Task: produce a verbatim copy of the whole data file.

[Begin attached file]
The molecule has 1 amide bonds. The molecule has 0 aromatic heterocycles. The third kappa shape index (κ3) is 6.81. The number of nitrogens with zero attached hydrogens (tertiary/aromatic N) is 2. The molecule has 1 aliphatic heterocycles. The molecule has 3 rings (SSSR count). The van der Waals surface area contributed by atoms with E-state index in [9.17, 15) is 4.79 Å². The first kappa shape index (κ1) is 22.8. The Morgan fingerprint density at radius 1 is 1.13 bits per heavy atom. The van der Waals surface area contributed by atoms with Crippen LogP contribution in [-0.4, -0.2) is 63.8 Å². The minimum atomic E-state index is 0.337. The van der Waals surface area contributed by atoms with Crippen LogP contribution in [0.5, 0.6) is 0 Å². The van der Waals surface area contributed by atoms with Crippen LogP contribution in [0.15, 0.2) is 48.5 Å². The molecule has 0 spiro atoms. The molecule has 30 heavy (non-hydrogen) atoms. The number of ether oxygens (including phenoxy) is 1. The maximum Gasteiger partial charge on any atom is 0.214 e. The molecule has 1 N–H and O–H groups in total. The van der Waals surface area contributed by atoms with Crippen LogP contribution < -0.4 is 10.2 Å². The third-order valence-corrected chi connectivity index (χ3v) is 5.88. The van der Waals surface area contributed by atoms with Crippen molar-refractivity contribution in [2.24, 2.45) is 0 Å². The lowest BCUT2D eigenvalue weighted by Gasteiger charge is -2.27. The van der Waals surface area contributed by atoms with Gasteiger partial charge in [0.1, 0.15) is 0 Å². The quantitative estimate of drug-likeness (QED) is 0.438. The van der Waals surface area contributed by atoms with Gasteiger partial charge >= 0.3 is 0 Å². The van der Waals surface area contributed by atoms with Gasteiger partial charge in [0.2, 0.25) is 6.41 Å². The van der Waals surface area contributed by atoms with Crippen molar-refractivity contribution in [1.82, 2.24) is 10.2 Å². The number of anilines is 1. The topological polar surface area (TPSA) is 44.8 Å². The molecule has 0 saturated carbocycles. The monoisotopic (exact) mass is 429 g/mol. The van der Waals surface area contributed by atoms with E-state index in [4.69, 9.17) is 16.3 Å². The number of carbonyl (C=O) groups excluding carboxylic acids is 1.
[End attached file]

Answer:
The molecule has 1 amide bonds. The molecule has 0 aromatic heterocycles. The third kappa shape index (κ3) is 6.81. The number of nitrogens with zero attached hydrogens (tertiary/aromatic N) is 2. The molecule has 1 aliphatic heterocycles. The molecule has 3 rings (SSSR count). The van der Waals surface area contributed by atoms with E-state index in [9.17, 15) is 4.79 Å². The first kappa shape index (κ1) is 22.8. The Morgan fingerprint density at radius 1 is 1.13 bits per heavy atom. The van der Waals surface area contributed by atoms with Crippen LogP contribution in [-0.4, -0.2) is 63.8 Å². The minimum atomic E-state index is 0.337. The van der Waals surface area contributed by atoms with Crippen LogP contribution in [0.5, 0.6) is 0 Å². The van der Waals surface area contributed by atoms with Crippen LogP contribution in [0.15, 0.2) is 48.5 Å². The molecule has 0 spiro atoms. The molecule has 30 heavy (non-hydrogen) atoms. The number of ether oxygens (including phenoxy) is 1. The maximum Gasteiger partial charge on any atom is 0.214 e. The molecule has 1 N–H and O–H groups in total. The van der Waals surface area contributed by atoms with Crippen LogP contribution < -0.4 is 10.2 Å². The third-order valence-corrected chi connectivity index (χ3v) is 5.88. The van der Waals surface area contributed by atoms with Crippen molar-refractivity contribution in [2.24, 2.45) is 0 Å². The lowest BCUT2D eigenvalue weighted by Gasteiger charge is -2.27. The van der Waals surface area contributed by atoms with Gasteiger partial charge in [0.1, 0.15) is 0 Å². The quantitative estimate of drug-likeness (QED) is 0.438. The van der Waals surface area contributed by atoms with Gasteiger partial charge >= 0.3 is 0 Å². The van der Waals surface area contributed by atoms with Gasteiger partial charge in [0.2, 0.25) is 6.41 Å². The van der Waals surface area contributed by atoms with Crippen molar-refractivity contribution in [1.82, 2.24) is 10.2 Å². The number of anilines is 1. The topological polar surface area (TPSA) is 44.8 Å². The molecule has 0 saturated carbocycles. The monoisotopic (exact) mass is 429 g/mol. The van der Waals surface area contributed by atoms with E-state index in [4.69, 9.17) is 16.3 Å². The number of carbonyl (C=O) groups excluding carboxylic acids is 1.